“Get the ball rolling and stop slacking.” That was me talking to myself a few weeks back. Did I listen? Not really. I still decided to Netflix and chill and enjoy the moment. I spent more time with my daughter and just concentrated on being an adult—more specifically a dad. Which some of you might have noticed with my short hiatus on the site and every recent social event known to mankind. Then I got a copy of I Was an Awesomer Kid, the follow up book to Dads Are the Original Hipsters by Brad Getty.
We were all awesomer kids back then. We were stress free and did not care about what people thought. I was the king of doing shit wrong and not giving a shit. Now, we feel pressured that every move we make needs to be well-thought out and play it safe at all times. The impression I got from the book was: Just break your routine and simply enjoy. Well I did that, I broke my routine and went for a chat with the author of both these books, Brad Getty, over the weekend.
The self proclaimed king of awesome or even better “the shit dodging” tactician Brad Getty has come a long way to where he is now. He still managed to get two books under his belt and a fist full of advertising work with companies such as UFC, Visa, adidas and many more. 24/7, 365 ain’t got shit on him. Call him the “Intercontinental Champion” of advertising, or as I know him: “Guy that just enjoys a plate of Beef Orange in Chinatown.”‘
JOHNNY F. KIM: We have had many opportunities to talk seriously, but every time our conversations got lost in childish, immature jokes and drunken nonsense that we forget the next day. Every time we talk, I get bits and pieces of who Brad Getty really is. One of the things I am curious about is your journey from the 8 mile to the 514—by that, my fellow readers, I mean by Montreal. How did you end up here?
BRAD GETTY: It’s an ass backwards journey where I keep saying yes to the adventure and throwing caution to the wind in pursuit of something new. I left Michigan, lived in Cleveland until I realized it didn’t rock, went to grad school in Richmond Virginia, moved to SF for a crazy two years living on the wrong side of the Mission, and made my way up to Montreal to work on adidas. Once there, I swore I would leave after a year, but ended up meeting my wife and I’ve been here since. I’ve never had a plan for life. Every adventure I’ve had has happened because I’m open to them.
“EVERY ADVENTURE I’VE HAD HAS HAPPENED BECAUSE I’M OPEN TO THEM.”
I remember the night of my 30th birthday, we spoke about [the] creative side of [your] brain, how it kinda developed in an unusual way. Would you care to share with us?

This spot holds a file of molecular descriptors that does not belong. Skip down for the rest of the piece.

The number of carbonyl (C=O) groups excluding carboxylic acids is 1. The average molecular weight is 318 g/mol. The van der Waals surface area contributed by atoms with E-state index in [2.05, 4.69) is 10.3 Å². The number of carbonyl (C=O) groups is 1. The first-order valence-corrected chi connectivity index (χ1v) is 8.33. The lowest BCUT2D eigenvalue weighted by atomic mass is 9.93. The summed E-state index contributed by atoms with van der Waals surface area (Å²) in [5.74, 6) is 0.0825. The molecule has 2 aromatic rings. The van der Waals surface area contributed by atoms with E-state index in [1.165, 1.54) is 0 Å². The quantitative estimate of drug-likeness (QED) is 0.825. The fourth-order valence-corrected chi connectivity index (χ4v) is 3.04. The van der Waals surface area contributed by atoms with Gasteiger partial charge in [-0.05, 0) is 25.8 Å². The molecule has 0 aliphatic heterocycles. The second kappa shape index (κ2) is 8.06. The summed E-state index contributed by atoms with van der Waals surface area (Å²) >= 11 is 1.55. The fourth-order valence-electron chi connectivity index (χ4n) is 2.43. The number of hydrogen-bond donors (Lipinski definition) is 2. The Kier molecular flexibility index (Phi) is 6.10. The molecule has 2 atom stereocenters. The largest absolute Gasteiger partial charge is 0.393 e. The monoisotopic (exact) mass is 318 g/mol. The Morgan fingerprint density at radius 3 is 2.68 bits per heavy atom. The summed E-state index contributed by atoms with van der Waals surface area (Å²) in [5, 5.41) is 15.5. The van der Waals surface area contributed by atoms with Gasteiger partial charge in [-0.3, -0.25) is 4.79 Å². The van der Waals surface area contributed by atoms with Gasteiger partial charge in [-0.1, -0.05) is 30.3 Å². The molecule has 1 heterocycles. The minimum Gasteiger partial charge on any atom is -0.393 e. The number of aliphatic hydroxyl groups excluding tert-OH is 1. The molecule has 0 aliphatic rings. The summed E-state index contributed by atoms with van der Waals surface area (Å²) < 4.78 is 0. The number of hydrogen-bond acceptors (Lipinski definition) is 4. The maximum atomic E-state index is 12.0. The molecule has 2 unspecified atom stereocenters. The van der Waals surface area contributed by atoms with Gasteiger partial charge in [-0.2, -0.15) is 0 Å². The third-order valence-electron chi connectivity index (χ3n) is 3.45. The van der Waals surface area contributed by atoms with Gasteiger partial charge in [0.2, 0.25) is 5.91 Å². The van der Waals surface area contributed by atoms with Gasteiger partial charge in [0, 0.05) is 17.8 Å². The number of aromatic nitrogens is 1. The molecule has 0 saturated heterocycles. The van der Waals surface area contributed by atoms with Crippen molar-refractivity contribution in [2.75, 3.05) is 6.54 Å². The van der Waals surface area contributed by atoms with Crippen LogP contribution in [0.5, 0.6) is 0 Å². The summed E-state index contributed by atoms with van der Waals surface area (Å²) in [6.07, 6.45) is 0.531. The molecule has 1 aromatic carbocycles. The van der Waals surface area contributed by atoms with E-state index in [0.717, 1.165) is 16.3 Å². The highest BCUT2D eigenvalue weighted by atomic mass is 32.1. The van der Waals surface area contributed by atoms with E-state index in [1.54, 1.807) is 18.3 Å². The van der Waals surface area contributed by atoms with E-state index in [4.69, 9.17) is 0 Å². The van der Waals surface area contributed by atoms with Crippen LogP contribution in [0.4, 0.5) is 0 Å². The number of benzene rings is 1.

Everything stems back to a moment in my life. A point in time that put me in a direction I can only see now. For me, this was a pretty catastrophic head injury. I don’t remember much from that time, and even less from before that moment, but as my brain healed, the wires reconnected in a way that changed the course of my life.
Before the accident, I was great at math, engineering, and building. I always planned on heading in that field when I grew up. After the accident, I lost math. It was erased from my brain, and I was left with a speech problem. I recovered and along the way, learned how my brain worked. My creativity was unlocked. This led me into writing and creative advertising (because obviously every math-based career was out). I never look back and wonder what would be if I didn’t have the injury because I know I wouldn’t be where I am today. Things happen and you make the best of them.
A submitted photo from the Dads Are the Original Hipsters blog.
So, first of all, how did you come up with the idea for your first book Dads Are the Original Hipsters?
It was just after November had ended and I was traveling home to see my family. I still had the shittiest mustache ever grown because I thought it was funny—that and I was single so nobody was trying to make me shave. My dad picked me up from the airport, and when we got out of the car, I saw that he had grown a mustache for November too. He gave me a hug and said, “Just remember, whatever you do, I’ve already done, and I can still do it better.” It was like a brick across my head. The rest of the trip, I kept looking at all of my dad’s old stuff and photos. I left thinking, “Holy shit, my dad was the original hipster.”